AFGC warns ‘fat tax’ will not solve obesity problem in Australia

Posted by AFN Staff Writers on 4th October 2011

Introducing a tax on saturated fat in foods is “regressive” and is not the way to reduce obesity levels in Australia, the Australian Food and Grocery Council (AFGC) warned today.

Yesterday, Australian Food News reported on Denmark being the first country in the world to introduce a tax on processed food products high in saturated fats.

In a statement released today, the AFGC said food taxes in Australia are “regressive” as they penalise people who are least able to afford it. AFGC Chief Executive Kate Carnell said, “Taxing dairy products does not make sense as people should be encouraged to eat more calcium in their diets rather than less.”

Ms Carnell said that Australian food companies are already cooperating with the Australian Government, through the Food and Health Dialogue, to set saturated fat reduction targets for food products areas including processed meats. She said, “By the end of 2013, some of Australia’s leading manufacturers have agreed to reduce by 10 per cent the saturated fat content of cooked/smoked sausages and luncheon meats (excluding salamis) that exceed 6.5 grams of saturated fat per 100g.”

Ms Carnell added, “There is already a 10 per cent tax on processed foods – the Goods and Services Tax (GST) which came into effect in 2000. Australia has had a GST on processed foods – not on fresh foods or staples – for the past decade yet obesity levels have continued to rise.

“Australia will only reverse the obesity trend with a comprehensive preventative health approach involving governments, industry, the community and individuals taking more responsibility for their personal health and of their families,” Ms Carnell said.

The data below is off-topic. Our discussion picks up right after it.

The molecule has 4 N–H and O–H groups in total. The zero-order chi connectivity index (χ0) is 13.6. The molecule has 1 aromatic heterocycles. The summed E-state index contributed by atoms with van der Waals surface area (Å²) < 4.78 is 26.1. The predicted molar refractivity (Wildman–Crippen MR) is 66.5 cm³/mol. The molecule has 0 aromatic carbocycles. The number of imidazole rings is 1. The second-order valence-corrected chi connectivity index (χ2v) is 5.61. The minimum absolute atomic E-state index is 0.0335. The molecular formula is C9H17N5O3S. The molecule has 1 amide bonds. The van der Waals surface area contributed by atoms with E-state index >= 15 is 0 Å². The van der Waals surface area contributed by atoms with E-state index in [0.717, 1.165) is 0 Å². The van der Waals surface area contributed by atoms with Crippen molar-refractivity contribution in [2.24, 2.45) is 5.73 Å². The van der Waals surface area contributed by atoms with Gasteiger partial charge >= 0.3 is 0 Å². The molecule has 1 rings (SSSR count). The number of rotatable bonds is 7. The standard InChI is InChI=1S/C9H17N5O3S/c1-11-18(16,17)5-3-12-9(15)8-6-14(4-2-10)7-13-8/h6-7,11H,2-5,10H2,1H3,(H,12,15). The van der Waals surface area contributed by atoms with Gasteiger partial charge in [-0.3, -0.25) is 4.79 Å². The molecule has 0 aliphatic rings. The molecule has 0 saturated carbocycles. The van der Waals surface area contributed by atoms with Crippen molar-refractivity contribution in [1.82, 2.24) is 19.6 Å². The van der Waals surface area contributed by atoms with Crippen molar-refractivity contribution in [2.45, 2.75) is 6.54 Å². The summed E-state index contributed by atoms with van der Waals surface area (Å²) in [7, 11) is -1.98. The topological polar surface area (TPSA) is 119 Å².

Leading psychologist argues for tax on soft drinks

Meanwhile, leading US psychologist Professor Kelly Brownell told the 46th Australian Psychological Society Annual Conference, held in Canberra today, that taxing soft drinks would help the Australian Government combat obesity levels.

Professor Brownell, from the Rudd Center for Food Policy & Obesity at Yale University, in the USA, told the conference, “Food companies know that people have trouble eating reasonable amounts of foods engineered to taste so good, so they load foods with things that boost profits but can contribute to ill health such as sugar, fat, and salt.

“We have seen how effective tobacco taxes have been in reducing rates of smoking so there is no reason to believe such taxes wouldn’t be as effective in reducing the consumption of high sugar and fat foods. A soft-drink tax is a good place to start,” Professor Brownell said. “We need to help people to change their eating behaviour by creating a more positive food environment.”